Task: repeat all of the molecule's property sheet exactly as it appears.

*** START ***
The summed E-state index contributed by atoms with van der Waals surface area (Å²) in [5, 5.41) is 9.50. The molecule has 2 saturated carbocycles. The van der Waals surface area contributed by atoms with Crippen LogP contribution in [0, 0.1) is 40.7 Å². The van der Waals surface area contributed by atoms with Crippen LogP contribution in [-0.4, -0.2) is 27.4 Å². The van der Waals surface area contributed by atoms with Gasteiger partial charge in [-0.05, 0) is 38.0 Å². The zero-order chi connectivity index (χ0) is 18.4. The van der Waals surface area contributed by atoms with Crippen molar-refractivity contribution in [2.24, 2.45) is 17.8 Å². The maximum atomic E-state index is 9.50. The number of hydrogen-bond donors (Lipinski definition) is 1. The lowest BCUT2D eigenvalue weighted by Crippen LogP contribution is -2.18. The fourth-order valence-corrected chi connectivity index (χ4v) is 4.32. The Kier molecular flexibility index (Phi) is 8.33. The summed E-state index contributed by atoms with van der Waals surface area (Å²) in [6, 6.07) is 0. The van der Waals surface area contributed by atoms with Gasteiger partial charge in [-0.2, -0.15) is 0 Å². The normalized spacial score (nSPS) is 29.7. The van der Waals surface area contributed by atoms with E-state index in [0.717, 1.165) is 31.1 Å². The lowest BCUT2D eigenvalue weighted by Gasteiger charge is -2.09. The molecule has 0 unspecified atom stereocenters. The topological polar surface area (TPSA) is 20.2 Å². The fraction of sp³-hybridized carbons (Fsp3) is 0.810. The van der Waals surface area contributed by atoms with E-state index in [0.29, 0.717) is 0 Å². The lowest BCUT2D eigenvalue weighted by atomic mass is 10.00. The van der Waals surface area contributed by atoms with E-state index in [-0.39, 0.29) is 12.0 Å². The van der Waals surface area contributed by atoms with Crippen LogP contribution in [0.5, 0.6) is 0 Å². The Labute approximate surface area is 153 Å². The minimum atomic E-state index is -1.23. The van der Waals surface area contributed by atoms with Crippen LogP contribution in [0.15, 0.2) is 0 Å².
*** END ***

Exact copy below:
The summed E-state index contributed by atoms with van der Waals surface area (Å²) in [5, 5.41) is 9.50. The molecule has 2 saturated carbocycles. The van der Waals surface area contributed by atoms with Crippen LogP contribution in [0, 0.1) is 40.7 Å². The van der Waals surface area contributed by atoms with Crippen LogP contribution in [-0.4, -0.2) is 27.4 Å². The van der Waals surface area contributed by atoms with Gasteiger partial charge in [-0.05, 0) is 38.0 Å². The zero-order chi connectivity index (χ0) is 18.4. The van der Waals surface area contributed by atoms with Crippen molar-refractivity contribution in [2.24, 2.45) is 17.8 Å². The maximum atomic E-state index is 9.50. The number of hydrogen-bond donors (Lipinski definition) is 1. The lowest BCUT2D eigenvalue weighted by Crippen LogP contribution is -2.18. The fourth-order valence-corrected chi connectivity index (χ4v) is 4.32. The Kier molecular flexibility index (Phi) is 8.33. The summed E-state index contributed by atoms with van der Waals surface area (Å²) in [6, 6.07) is 0. The van der Waals surface area contributed by atoms with Gasteiger partial charge in [-0.2, -0.15) is 0 Å². The normalized spacial score (nSPS) is 29.7. The van der Waals surface area contributed by atoms with E-state index in [0.717, 1.165) is 31.1 Å². The lowest BCUT2D eigenvalue weighted by Gasteiger charge is -2.09. The molecule has 0 unspecified atom stereocenters. The topological polar surface area (TPSA) is 20.2 Å². The fraction of sp³-hybridized carbons (Fsp3) is 0.810. The van der Waals surface area contributed by atoms with E-state index in [0.29, 0.717) is 0 Å². The lowest BCUT2D eigenvalue weighted by atomic mass is 10.00. The van der Waals surface area contributed by atoms with E-state index in [-0.39, 0.29) is 12.0 Å². The van der Waals surface area contributed by atoms with Crippen LogP contribution in [0.5, 0.6) is 0 Å². The Labute approximate surface area is 153 Å². The minimum atomic E-state index is -1.23. The van der Waals surface area contributed by atoms with Crippen LogP contribution in [0.15, 0.2) is 0 Å².